of Jacob Lorentz, of pioneer fame in this state. John Lorentz married Mary Roger; both are now deceased. The children
of Mr. and Mrs. Linn, probably not in order of birth, were: 1. Ernest, died young. 2. George, died June 22, 1908,
while a law student at the University of West Virginia. 3. Edna, born June 25, 1878, educated at Wilson College,
Pennsylvania; taught in normal schools, is now at home. 4. Mary, born April 25, 1880, educated at the Normal School
of Glenville, West Virginia, and Hollister Seminary, Roanoke. Virginia, now at home. 5. Harriet, born March 30,
1884; graduated first in high school, then from the Glenville Normal School, and later as a trained nurse at Washington,
D. C. 6. Robert, born July 25. 1882, graduated at the law school of the University of West Virginia, in the class
of 1906, with the degree of Bachelor of Laws; was admitted to the bar the same year, and has been associated in
law business with his father, at Charleston, ever since. 7. Ruth, born October 25, 1886, is fitting herself as
a trained nurse, at Washington, D. C. 8. John Hamilton, born December 6, 1892, now in high school.
(The Newcomb Line).
As above referred to, the Linn and Newcomb families are intermarried, and this fragment of the Newcomb genealogy
naturally finds a place here:
(I) Francis Newcomb, born in England, 1605, came to the American colonies, 1635, with his wife, whose name was
(II) Peter, son of Francis and Rachel Newcomb, was born in Braintree, Massachusetts, March 16, 1648; married, April,
1672, Susanna Cutting, daughter of Richard Cutting, of Watertown, Massachusetts.
(III) Jonathan, son of Peter and Susanna (Cutting) Newcomb, was born in Braintree, Massachusetts, March 1, 1685,
married Deborah; and their children included Benjamin, of whom below.
(IV) Benjamin, son of Jonathan and Deborah â€”â€” Newcomb, was born at Braintree, Massachusetts, April
9, 1719, removed to Norton, Massachusetts, and died in 1801. He married, November 24, 1743, Mary, daughter of John
and Mercy Everett, of Dedham.
(V) Rev. Ebenezer Newcomb, son of Benjamin and Mary (Everett) Newcomb, was born at Norton, Massachusetts, in November,
1754; he was a carpenter by trade, also a farmer and a Baptist minister. He fought in the war for national independence,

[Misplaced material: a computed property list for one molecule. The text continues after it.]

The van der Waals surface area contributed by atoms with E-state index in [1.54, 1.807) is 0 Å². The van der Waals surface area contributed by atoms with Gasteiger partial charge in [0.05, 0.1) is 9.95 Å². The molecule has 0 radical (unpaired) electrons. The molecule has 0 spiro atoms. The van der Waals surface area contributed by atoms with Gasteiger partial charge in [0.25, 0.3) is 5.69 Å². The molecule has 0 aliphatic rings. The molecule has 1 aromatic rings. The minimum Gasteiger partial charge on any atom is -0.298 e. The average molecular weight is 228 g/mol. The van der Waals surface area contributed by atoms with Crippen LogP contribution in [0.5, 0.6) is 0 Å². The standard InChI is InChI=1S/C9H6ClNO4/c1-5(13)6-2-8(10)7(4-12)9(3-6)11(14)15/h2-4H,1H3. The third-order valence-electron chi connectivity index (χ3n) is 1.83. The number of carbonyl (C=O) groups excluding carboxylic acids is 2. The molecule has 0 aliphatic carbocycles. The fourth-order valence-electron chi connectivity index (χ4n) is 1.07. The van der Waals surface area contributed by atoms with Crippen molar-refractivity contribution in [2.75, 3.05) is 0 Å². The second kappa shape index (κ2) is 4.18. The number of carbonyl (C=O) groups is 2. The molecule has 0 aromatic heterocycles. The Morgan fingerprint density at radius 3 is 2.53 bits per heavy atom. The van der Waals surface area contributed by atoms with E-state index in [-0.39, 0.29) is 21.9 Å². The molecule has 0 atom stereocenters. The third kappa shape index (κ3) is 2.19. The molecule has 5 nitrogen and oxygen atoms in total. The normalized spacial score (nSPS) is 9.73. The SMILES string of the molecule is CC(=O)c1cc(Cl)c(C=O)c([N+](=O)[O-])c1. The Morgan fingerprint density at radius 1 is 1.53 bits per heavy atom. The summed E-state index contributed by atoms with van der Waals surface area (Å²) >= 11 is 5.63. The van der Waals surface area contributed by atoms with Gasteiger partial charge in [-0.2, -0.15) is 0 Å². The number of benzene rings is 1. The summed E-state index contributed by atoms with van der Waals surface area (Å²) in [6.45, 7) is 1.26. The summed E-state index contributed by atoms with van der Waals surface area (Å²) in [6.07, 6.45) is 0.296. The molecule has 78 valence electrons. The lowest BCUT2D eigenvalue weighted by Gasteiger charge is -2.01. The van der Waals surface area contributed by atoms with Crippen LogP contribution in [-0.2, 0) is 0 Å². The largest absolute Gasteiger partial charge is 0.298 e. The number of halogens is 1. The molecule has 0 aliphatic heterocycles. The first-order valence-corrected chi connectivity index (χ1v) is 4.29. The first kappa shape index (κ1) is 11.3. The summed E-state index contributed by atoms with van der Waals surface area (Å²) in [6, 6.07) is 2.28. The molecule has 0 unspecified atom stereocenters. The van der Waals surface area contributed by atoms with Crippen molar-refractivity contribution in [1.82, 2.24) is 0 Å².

being a member of Captain A. Clapp's company. He died February 13, 1829. He married Wealthy Willis, February 23,
1779, and she died May 11, 1818.
(VI) Ebenezer (2), son of the Rev. Ebenezer (1) and Wealthy (Willis) Newcomb, was born October 22, 1785; was a
carpenter, and cabinet maker. He removed from Greenfield, Massachusetts, to Fairmont, Virginia, now in West Virginia,
where he died in 1859. He married Sophronia Smith, born December 24, 1792. Their daughter, Sophronia, born December
6, 1816, died in August, 1890. She was a native of Deerfield, Massachusetts, came to Virginia, with her parents
when two years of age; she married Robert (2) Linn and became the mother of Robert G. Linn (see Linn V). [West
Virginia and Its People, Volume 2 By Thomas Condit Miller, Hu Maxwell - Transcribed by AFOFG]
Few families of Scotland have won greater renown or figured more prominently in national annals than that of Maxwell;
and yet there is every reason to believe that in its origin the race is Saxon rather than Celtic, the ancestor
being Maccus, son of Anlaf, King of Northumberland in the middle of the tenth century. On the downfall of the Saxon
monarchy and the accession of William of Normandy, in 1066, many of the prominent Saxons fled across the border
into Scotland with Edgar Atheling the heir of the old Saxon royal house. In the new home they were protected and
favored, and under Wallace and the Bruces, the Maxwells greatly distinguished themselves. The earldoms of Farnham,